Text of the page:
Romney thinks he knows Americans. Most of the remaining people who do not pay federal income taxes are seniors on Social Security and the mentally and physically disabled. He thinks they are just moochers.
If he even knew, he would probably think it was just fine for the more than 4,000 millionaires who pay no federal income taxes, or for the other 14,000 who make over $500,000 and do the same. Actually, maybe he does know this one. But presumably he respects them and their deductions and credits, but does not respect the millions of hard-working low-wage workers and the legal tax credit due to them.
He seems to only respect the work of investors and entrepreneurs, not the average working American.
He spread happiness with every wave
To the editor:
They are two of the simplest gestures, a smile and a wave. How often do we do it in a day? How often do we do it toward strangers? A smile maybe a wave to signal them through an intersection and then you may never see them again.
Every day for years, on my way to my husband’s business or the grocery store or to pick up kids I would see Robert Young. He was either sitting in one of his red plastic lawn chairs or on the bench attached to his house, legs crossed, and an ever present smile on his face, he would wave to everyone who drove by.
I didn’t know him personally, I’d never stopped to talk to him. He lived in a renovated barn on Route 102, a very busy road here in Derry. He sold grasses, copper and artwork.
For the past several weeks I’d been telling myself, “I need to stop and check out the copper’ or “I need to stop and say ‘hi.’’’ I never stopped. He was killed on Saturday, Sept. 22, in a horrible accident. I’ll never get to wave to him again and I will always regret not having taken the time to just stop and say hello and introduce myself.
So many times we experience a bolt of intuition or a little voice that is encouraging us to do something or talk to someone and we ignore it or tell ourselves, “Oh, next time.” We assume there will be a next time, that there will always be time. But there isn’t always.
This is a lesson we seem have to learn multiple times and it manifests regret. But we can’t dwell on it. We can only take a lesson from this and not hesitate when that little voice tells you to do something. I wonder sometimes what prompted Robert to take a seat on his front lawn and simply wave to all the passers-by. Maybe it was a little voice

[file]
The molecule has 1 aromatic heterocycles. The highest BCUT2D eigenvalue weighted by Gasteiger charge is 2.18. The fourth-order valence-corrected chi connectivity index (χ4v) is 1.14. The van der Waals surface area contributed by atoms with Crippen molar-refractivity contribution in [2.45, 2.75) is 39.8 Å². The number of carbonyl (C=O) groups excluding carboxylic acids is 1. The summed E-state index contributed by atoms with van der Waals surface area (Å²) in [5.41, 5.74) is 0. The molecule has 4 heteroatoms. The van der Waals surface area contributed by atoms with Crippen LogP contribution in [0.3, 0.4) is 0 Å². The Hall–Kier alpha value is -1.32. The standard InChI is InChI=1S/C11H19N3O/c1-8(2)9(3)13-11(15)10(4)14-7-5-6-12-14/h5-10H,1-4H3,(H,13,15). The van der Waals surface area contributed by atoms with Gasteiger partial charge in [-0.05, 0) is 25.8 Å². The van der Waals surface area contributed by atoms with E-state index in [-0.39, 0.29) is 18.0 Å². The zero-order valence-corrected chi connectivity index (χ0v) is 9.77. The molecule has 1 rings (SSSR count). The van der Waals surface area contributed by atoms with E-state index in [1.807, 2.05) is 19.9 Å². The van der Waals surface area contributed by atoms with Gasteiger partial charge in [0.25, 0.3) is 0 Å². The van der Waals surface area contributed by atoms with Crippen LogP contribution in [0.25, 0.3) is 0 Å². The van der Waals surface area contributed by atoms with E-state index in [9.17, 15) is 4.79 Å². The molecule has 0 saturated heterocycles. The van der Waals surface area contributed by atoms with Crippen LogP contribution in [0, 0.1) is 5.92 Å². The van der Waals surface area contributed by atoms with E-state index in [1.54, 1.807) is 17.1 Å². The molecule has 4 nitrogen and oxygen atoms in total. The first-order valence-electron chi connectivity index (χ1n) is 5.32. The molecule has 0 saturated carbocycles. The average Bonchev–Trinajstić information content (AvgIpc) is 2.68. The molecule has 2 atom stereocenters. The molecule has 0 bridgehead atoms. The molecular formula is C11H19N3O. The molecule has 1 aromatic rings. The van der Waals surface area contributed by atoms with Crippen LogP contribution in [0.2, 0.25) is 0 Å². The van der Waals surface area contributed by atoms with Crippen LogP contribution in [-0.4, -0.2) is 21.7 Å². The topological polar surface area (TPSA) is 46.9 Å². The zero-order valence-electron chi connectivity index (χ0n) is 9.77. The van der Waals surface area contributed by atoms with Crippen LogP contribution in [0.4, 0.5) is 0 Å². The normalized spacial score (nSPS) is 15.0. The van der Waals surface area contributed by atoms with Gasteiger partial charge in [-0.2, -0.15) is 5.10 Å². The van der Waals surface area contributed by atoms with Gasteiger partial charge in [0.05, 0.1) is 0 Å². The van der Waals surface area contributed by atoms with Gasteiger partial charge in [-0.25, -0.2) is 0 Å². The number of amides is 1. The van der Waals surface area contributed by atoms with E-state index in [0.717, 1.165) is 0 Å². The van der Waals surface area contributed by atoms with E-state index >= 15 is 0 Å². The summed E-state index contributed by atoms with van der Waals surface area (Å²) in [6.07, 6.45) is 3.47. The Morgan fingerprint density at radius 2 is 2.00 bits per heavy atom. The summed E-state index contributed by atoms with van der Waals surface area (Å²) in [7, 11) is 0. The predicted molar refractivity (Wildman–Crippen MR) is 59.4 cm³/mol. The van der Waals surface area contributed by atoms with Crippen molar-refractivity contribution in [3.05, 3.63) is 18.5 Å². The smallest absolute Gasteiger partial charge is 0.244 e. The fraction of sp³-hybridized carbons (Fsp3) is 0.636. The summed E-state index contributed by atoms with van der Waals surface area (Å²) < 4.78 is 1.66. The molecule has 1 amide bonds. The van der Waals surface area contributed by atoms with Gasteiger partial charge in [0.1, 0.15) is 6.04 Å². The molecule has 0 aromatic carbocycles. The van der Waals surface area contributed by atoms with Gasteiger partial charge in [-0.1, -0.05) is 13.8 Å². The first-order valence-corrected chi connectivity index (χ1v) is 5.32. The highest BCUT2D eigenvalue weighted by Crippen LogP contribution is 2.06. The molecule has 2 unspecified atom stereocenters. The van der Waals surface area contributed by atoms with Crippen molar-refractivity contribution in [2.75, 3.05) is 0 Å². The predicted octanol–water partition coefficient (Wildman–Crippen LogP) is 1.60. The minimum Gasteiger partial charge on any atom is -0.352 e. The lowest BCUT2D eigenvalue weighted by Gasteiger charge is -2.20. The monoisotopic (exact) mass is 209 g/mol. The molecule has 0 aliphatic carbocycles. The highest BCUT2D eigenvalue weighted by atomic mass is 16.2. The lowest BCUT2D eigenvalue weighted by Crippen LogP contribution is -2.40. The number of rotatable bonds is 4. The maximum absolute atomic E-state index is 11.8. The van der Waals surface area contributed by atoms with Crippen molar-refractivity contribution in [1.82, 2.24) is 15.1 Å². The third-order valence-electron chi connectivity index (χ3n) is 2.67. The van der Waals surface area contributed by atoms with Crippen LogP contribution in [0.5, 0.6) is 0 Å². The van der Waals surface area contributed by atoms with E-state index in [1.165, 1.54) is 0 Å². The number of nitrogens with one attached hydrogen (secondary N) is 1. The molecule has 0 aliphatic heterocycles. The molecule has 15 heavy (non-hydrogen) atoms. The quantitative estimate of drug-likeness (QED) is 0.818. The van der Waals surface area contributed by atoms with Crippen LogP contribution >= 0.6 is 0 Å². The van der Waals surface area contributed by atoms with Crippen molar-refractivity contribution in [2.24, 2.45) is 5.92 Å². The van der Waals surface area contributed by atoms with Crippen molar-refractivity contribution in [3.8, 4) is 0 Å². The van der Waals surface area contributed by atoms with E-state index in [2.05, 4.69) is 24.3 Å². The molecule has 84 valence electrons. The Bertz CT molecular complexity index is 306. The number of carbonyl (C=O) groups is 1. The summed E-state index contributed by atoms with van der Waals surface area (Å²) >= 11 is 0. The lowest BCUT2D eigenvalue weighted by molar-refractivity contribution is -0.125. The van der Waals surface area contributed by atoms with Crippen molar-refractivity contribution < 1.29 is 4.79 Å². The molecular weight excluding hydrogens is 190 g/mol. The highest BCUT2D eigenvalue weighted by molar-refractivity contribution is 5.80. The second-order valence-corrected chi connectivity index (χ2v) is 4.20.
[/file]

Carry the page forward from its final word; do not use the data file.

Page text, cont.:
within him that encouraged him to just reach out to everyone who drove by.
I am only one of probably hundreds, maybe thousands of people he touched. Everyone is talking about him and what a loss we will all share at no longer being able to wave to him each day. But we will all remember him for a long time. Each time we drive by his home we will look and remember his smile and wave and how on the worst of mornings he made such a positive impact in our lives. For me, he gave me happiness with every smile and wave.
Romney attack is hypocritical
To the editor:
Gov. Romney’s mantra, “Believe in America” rings hollow in light of his penchant for hiding some of his Bain Capital investments in the Cayman Islands and most importantly, China.
In 2011, the U.S. had a $109.4 billion trade deficit with China. It dwarfs the $9.7 billion surplus we have with the rest of the world. This imbalance increased increases China’s foreign reserves, encouraging even more exports to the US and the inevitable loss of jobs here at home.
In the past 10 years, New hampshire had 2.94 percent of its jobs displaced (20,900) because of this imbalance of trade with China – the largest percentage of all 50 states.
President Obama has brought several cases before the World Trade Organization, four times as many as the previous administration, to counter China’s unfair trade practices, such as currency manipulation and the “dumping” of below cost exports.
It is hypocritical that Gov. Romney, the purveyor of outsourcing and foreign investment, would attack the president recently for being too soft on Sino-American trade policy.